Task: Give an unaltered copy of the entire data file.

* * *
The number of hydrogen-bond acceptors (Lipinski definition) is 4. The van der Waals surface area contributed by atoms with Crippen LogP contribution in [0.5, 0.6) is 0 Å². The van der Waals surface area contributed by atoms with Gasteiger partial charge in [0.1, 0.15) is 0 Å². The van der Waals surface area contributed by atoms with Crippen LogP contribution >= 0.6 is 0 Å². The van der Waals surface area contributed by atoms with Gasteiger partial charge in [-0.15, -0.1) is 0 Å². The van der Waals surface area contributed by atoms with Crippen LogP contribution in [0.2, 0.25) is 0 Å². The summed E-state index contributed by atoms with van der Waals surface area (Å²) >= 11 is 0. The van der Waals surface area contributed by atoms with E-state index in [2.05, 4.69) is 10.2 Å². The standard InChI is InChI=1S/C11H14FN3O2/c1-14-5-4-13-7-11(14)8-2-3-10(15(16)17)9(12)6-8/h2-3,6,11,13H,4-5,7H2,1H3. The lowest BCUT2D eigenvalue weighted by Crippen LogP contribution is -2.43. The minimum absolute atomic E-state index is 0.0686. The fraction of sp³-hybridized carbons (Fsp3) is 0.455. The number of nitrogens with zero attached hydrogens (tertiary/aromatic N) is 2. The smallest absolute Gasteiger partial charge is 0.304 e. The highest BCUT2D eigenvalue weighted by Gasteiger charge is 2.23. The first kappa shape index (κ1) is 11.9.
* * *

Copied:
The number of hydrogen-bond acceptors (Lipinski definition) is 4. The van der Waals surface area contributed by atoms with Crippen LogP contribution in [0.5, 0.6) is 0 Å². The van der Waals surface area contributed by atoms with Gasteiger partial charge in [0.1, 0.15) is 0 Å². The van der Waals surface area contributed by atoms with Crippen LogP contribution >= 0.6 is 0 Å². The van der Waals surface area contributed by atoms with Gasteiger partial charge in [-0.15, -0.1) is 0 Å². The van der Waals surface area contributed by atoms with Crippen LogP contribution in [0.2, 0.25) is 0 Å². The summed E-state index contributed by atoms with van der Waals surface area (Å²) >= 11 is 0. The van der Waals surface area contributed by atoms with E-state index in [2.05, 4.69) is 10.2 Å². The standard InChI is InChI=1S/C11H14FN3O2/c1-14-5-4-13-7-11(14)8-2-3-10(15(16)17)9(12)6-8/h2-3,6,11,13H,4-5,7H2,1H3. The lowest BCUT2D eigenvalue weighted by Crippen LogP contribution is -2.43. The minimum absolute atomic E-state index is 0.0686. The fraction of sp³-hybridized carbons (Fsp3) is 0.455. The number of nitrogens with zero attached hydrogens (tertiary/aromatic N) is 2. The smallest absolute Gasteiger partial charge is 0.304 e. The highest BCUT2D eigenvalue weighted by Gasteiger charge is 2.23. The first kappa shape index (κ1) is 11.9.